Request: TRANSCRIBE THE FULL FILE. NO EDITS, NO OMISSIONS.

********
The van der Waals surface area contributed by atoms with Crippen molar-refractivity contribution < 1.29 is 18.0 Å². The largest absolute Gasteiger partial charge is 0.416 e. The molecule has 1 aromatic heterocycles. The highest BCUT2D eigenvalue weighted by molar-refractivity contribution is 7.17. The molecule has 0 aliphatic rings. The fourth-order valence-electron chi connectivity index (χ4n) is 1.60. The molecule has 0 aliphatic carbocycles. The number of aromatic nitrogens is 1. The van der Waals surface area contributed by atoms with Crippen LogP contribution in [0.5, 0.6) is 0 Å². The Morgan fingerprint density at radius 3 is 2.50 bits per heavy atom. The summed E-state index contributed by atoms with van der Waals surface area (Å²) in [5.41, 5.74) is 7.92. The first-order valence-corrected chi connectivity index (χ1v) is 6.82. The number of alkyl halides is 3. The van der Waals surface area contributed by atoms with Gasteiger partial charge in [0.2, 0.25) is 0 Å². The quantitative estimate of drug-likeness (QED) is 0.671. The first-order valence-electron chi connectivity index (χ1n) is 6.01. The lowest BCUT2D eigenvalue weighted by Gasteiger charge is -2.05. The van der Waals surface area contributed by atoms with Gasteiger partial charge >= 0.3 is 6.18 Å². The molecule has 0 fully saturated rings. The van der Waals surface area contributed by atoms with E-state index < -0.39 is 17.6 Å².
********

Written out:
The van der Waals surface area contributed by atoms with Crippen molar-refractivity contribution < 1.29 is 18.0 Å². The largest absolute Gasteiger partial charge is 0.416 e. The molecule has 1 aromatic heterocycles. The highest BCUT2D eigenvalue weighted by molar-refractivity contribution is 7.17. The molecule has 0 aliphatic rings. The fourth-order valence-electron chi connectivity index (χ4n) is 1.60. The molecule has 0 aliphatic carbocycles. The number of aromatic nitrogens is 1. The van der Waals surface area contributed by atoms with Crippen LogP contribution in [0.5, 0.6) is 0 Å². The Morgan fingerprint density at radius 3 is 2.50 bits per heavy atom. The summed E-state index contributed by atoms with van der Waals surface area (Å²) in [5.41, 5.74) is 7.92. The first-order valence-corrected chi connectivity index (χ1v) is 6.82. The number of alkyl halides is 3. The van der Waals surface area contributed by atoms with Gasteiger partial charge in [0.2, 0.25) is 0 Å². The quantitative estimate of drug-likeness (QED) is 0.671. The first-order valence-electron chi connectivity index (χ1n) is 6.01. The lowest BCUT2D eigenvalue weighted by Gasteiger charge is -2.05. The van der Waals surface area contributed by atoms with Gasteiger partial charge >= 0.3 is 6.18 Å². The molecule has 0 fully saturated rings. The van der Waals surface area contributed by atoms with E-state index < -0.39 is 17.6 Å².